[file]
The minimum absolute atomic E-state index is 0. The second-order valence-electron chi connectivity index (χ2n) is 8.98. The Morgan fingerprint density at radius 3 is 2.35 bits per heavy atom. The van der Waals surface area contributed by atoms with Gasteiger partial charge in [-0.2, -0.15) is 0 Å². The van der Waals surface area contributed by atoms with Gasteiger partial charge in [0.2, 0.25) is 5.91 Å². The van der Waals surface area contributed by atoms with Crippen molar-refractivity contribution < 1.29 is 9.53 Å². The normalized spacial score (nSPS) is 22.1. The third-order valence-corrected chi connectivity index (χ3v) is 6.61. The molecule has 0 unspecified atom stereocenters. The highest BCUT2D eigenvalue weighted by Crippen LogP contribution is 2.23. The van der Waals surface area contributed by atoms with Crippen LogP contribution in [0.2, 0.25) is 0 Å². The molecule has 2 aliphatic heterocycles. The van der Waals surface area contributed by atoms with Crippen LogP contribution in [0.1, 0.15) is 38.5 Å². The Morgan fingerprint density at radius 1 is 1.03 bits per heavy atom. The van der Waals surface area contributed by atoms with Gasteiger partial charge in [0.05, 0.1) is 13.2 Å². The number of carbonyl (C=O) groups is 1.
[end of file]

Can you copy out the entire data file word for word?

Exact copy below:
The minimum absolute atomic E-state index is 0. The second-order valence-electron chi connectivity index (χ2n) is 8.98. The Morgan fingerprint density at radius 3 is 2.35 bits per heavy atom. The van der Waals surface area contributed by atoms with Gasteiger partial charge in [-0.2, -0.15) is 0 Å². The van der Waals surface area contributed by atoms with Gasteiger partial charge in [0.2, 0.25) is 5.91 Å². The van der Waals surface area contributed by atoms with Crippen molar-refractivity contribution < 1.29 is 9.53 Å². The normalized spacial score (nSPS) is 22.1. The third-order valence-corrected chi connectivity index (χ3v) is 6.61. The molecule has 0 unspecified atom stereocenters. The highest BCUT2D eigenvalue weighted by Crippen LogP contribution is 2.23. The van der Waals surface area contributed by atoms with Crippen LogP contribution in [0.2, 0.25) is 0 Å². The molecule has 2 aliphatic heterocycles. The van der Waals surface area contributed by atoms with Crippen LogP contribution in [0.1, 0.15) is 38.5 Å². The Morgan fingerprint density at radius 1 is 1.03 bits per heavy atom. The van der Waals surface area contributed by atoms with Gasteiger partial charge in [0.05, 0.1) is 13.2 Å². The number of carbonyl (C=O) groups is 1.